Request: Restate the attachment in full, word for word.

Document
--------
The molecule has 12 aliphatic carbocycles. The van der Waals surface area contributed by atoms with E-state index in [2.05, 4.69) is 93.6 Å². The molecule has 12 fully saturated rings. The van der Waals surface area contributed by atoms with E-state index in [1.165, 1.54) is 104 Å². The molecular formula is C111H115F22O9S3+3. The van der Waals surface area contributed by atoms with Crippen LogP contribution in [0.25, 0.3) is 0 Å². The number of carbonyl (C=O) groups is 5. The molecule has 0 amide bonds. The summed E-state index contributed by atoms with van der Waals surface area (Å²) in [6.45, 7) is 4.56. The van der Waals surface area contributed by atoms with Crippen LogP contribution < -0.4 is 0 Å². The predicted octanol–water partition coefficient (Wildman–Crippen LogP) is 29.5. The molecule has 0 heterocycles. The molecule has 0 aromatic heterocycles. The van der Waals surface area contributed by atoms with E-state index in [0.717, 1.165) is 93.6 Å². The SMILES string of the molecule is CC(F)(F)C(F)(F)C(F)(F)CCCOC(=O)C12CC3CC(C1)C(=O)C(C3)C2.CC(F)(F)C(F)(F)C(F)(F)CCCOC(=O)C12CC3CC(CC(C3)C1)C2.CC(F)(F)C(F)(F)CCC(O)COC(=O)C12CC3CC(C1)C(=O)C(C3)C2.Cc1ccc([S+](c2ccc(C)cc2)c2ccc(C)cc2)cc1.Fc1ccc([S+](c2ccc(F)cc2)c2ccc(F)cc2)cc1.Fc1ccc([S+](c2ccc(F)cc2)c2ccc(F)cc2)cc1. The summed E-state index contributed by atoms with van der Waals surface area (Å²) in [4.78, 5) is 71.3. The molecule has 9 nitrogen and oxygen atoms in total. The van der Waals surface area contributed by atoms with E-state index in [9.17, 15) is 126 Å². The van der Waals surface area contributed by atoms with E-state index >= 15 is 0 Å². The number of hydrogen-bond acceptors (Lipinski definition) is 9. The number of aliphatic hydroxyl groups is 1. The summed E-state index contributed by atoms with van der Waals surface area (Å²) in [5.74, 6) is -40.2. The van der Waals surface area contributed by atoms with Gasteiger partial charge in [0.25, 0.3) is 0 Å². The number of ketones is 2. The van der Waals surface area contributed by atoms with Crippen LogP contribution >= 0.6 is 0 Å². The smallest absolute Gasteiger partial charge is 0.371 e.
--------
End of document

The molecule has 12 aliphatic carbocycles. The van der Waals surface area contributed by atoms with E-state index in [2.05, 4.69) is 93.6 Å². The molecule has 12 fully saturated rings. The van der Waals surface area contributed by atoms with E-state index in [1.165, 1.54) is 104 Å². The molecular formula is C111H115F22O9S3+3. The van der Waals surface area contributed by atoms with Crippen LogP contribution in [0.25, 0.3) is 0 Å². The number of carbonyl (C=O) groups is 5. The molecule has 0 amide bonds. The summed E-state index contributed by atoms with van der Waals surface area (Å²) in [6.45, 7) is 4.56. The van der Waals surface area contributed by atoms with Crippen LogP contribution < -0.4 is 0 Å². The predicted octanol–water partition coefficient (Wildman–Crippen LogP) is 29.5. The molecule has 0 heterocycles. The molecule has 0 aromatic heterocycles. The van der Waals surface area contributed by atoms with E-state index in [0.717, 1.165) is 93.6 Å². The SMILES string of the molecule is CC(F)(F)C(F)(F)C(F)(F)CCCOC(=O)C12CC3CC(C1)C(=O)C(C3)C2.CC(F)(F)C(F)(F)C(F)(F)CCCOC(=O)C12CC3CC(CC(C3)C1)C2.CC(F)(F)C(F)(F)CCC(O)COC(=O)C12CC3CC(C1)C(=O)C(C3)C2.Cc1ccc([S+](c2ccc(C)cc2)c2ccc(C)cc2)cc1.Fc1ccc([S+](c2ccc(F)cc2)c2ccc(F)cc2)cc1.Fc1ccc([S+](c2ccc(F)cc2)c2ccc(F)cc2)cc1. The summed E-state index contributed by atoms with van der Waals surface area (Å²) in [4.78, 5) is 71.3. The molecule has 9 nitrogen and oxygen atoms in total. The van der Waals surface area contributed by atoms with E-state index in [9.17, 15) is 126 Å². The van der Waals surface area contributed by atoms with E-state index >= 15 is 0 Å². The number of hydrogen-bond acceptors (Lipinski definition) is 9. The number of aliphatic hydroxyl groups is 1. The summed E-state index contributed by atoms with van der Waals surface area (Å²) in [5.74, 6) is -40.2. The van der Waals surface area contributed by atoms with Gasteiger partial charge in [0.25, 0.3) is 0 Å². The number of ketones is 2. The van der Waals surface area contributed by atoms with Crippen LogP contribution >= 0.6 is 0 Å². The smallest absolute Gasteiger partial charge is 0.371 e.